1954 – 2012.
An obituary for Derek is reproduced at the foot of this page.
ADDITIONS IN PROGRESS
The following Mp3 recordings are from a cassette tape made by Ditte Andersson at Derek’s house in Edinburgh in Autumn 1983.
Ben Nevis Hiking Song
The Marquis of Tullibardine
Not a swan on the lake
By Niel Gow.
Flowers of Edinburgh tune family
Clean Pease Strae / East Neuk o Fife
From an noisy house ceilidh, Edinburgh, with Stuart Eydmann and others.
Bonawe Highlanders (march)
The Old Man Hoy (strathspey and reel)
Wha saw the Forty-second? (march)
An thou were my ain thing
A very old Scottish song tune used by Robert Burns.
Wee Heilan Laddie
Bagpipe march. Recorded by Stuart Eydmann, Edinburgh.
Hector the Hero
An air by fiddler James Scott Skinner. Recorded by Stuart Eydmann, Edinburgh.
Unidentified hornpipe. Recorded by Stuart Eydmann, Edinburgh.
Old Cambridge Hornpipe
Recorded by Stuart Eydmann, Edinburgh.
Lady Mary Ramsay
Strathspey and Reel. Recorded by Stuart Eydmann, Edinburgh.
Waukin o the fauld
Air/slow strathspey. Recorded by Stuart Eydmann, Edinburgh.
An obituary by Jim Gilchrist was published in The Scotsman of 16 November 2012:
Derek Hoy balanced a public life as a fiddle player with the near-legendary Jock Tamson’s Bairns and other folk bands with a far lesser known but immensely far-reaching career as an innovator in the field of information and communications technology in health care. In his own words, he “escaped an early brush with architecture”, going on to become a nurse, nursing tutor then pioneer in the field of health informatics, an unflappable, dry-witted presence, as at ease in a ceilidh as in an international conference.
One of four children, Hoy was born and raised in Edinburgh and went to Daniel Stewart’s School, where early musical leanings saw him standing in as the school pipe band’s drum major. He also learned cello but, according to family lore, one day picked up his grandfather’s fiddle and that was that.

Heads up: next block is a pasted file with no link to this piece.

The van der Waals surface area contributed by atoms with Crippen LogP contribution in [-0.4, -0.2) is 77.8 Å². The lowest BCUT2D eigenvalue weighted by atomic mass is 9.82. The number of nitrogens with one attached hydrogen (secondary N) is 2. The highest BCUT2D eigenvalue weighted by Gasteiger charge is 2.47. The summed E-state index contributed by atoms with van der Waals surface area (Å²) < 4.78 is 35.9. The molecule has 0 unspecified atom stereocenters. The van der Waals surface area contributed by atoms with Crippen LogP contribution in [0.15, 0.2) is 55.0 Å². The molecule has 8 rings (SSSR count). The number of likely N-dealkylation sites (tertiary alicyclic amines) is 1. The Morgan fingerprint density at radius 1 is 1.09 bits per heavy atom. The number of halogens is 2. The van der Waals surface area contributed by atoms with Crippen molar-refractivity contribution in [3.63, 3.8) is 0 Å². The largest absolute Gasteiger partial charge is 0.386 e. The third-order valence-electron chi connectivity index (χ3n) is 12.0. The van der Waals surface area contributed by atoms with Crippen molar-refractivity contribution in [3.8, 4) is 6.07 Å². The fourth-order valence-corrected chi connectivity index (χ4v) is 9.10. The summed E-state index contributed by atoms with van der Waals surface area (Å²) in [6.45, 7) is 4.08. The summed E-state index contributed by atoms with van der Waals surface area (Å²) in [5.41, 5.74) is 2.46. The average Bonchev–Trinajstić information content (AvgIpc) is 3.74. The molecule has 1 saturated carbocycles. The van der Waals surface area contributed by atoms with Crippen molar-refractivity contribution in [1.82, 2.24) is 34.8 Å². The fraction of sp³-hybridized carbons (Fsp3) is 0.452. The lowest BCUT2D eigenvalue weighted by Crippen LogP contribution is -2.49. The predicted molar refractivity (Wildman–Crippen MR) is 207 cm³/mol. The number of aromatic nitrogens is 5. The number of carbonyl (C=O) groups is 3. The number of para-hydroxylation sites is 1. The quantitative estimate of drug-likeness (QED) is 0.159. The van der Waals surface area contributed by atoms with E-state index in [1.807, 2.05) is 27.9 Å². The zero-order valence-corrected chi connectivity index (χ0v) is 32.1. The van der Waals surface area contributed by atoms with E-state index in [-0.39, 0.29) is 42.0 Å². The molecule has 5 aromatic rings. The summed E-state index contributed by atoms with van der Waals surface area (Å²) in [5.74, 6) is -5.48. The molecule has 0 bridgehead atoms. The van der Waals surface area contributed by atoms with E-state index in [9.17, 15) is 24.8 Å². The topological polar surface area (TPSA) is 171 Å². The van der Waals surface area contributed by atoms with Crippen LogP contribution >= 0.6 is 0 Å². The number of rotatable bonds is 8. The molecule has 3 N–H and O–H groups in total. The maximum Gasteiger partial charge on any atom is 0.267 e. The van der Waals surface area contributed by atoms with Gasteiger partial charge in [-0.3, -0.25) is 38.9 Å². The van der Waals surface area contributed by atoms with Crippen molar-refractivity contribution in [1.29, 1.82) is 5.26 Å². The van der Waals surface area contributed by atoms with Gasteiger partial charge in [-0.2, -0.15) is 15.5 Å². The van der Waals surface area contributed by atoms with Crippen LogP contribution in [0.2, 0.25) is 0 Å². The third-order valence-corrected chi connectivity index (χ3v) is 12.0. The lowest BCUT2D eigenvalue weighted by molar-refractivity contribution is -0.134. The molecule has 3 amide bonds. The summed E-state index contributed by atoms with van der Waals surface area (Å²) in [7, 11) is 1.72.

His growing interest in traditional music was intermingled with an appetite for Captain Beefheart and Frank Zappa, while his older brother David, already playing drums in a band, taught him basic guitar. After graduating in architecture from Edinburgh University, he took a post-grad nursing degree course, following that with an MSc in education and working as an intensive care nursing tutor. He was fascinated by the advent of internet technology and, seeing its applications elsewhere, realised its potential within health care. A scholarship took him to the United States in the early 1980s to study information systems and establish enduring professional connections and friendships.
Hoy’s vision was frequently 20 years ahead of his time – “at the bleeding cutting edge” of health informatics, as one colleague put it. Behind quirky acronyms, his innovations provided very real benefits. For instance, Agnis (A Generic Nursing Information System), named with characteristic wit after one of his bosses, was used widely in a number of countries as an educational tool for nursing students. Aliss (Access to Local Information to Support Selfmanagement) is making a very real impact on the lives of people with long-term health conditions. International projects included Telenurse, providing informatics infrastructure for nurses across Europe, and WiseCare, uniting computer specialists and clinical experts in the care of cancer patients. One collaborator, Peter Ashe of NHS National Services Scotland, remembers Hoy as “a maker as well as a visionary. He built the systems at the heart of all these innovations.” He worked variously with the National Health Service in Scotland and with the Scottish Government, then spent several years as a senior researcher with Glasgow Caledonian University. In 2009, with Professor Nick Hardiker of Salford University, he formed Snowcloud, continuing his visionary work and collaborating with colleagues in Scotland, the Netherlands and Switzerland (a suggested alternative company title was MIP – Men In Pyjamas, reflecting frequent Skype conversations at all hours).
Hardiker agrees that few people understood exactly what Hoy did outwith his fiddler’s chair, but, he says, “Derek quietly made an enormous contribution to the field of health informatics, in Scotland and internationally.” Hardiker acknowledges Hoy’s ability to use mind maps and other paper-and-pencil sketches to put over complicated ideas: “I have yet to meet anyone who matches Derek’s ability to make really complex things so easy to understand.”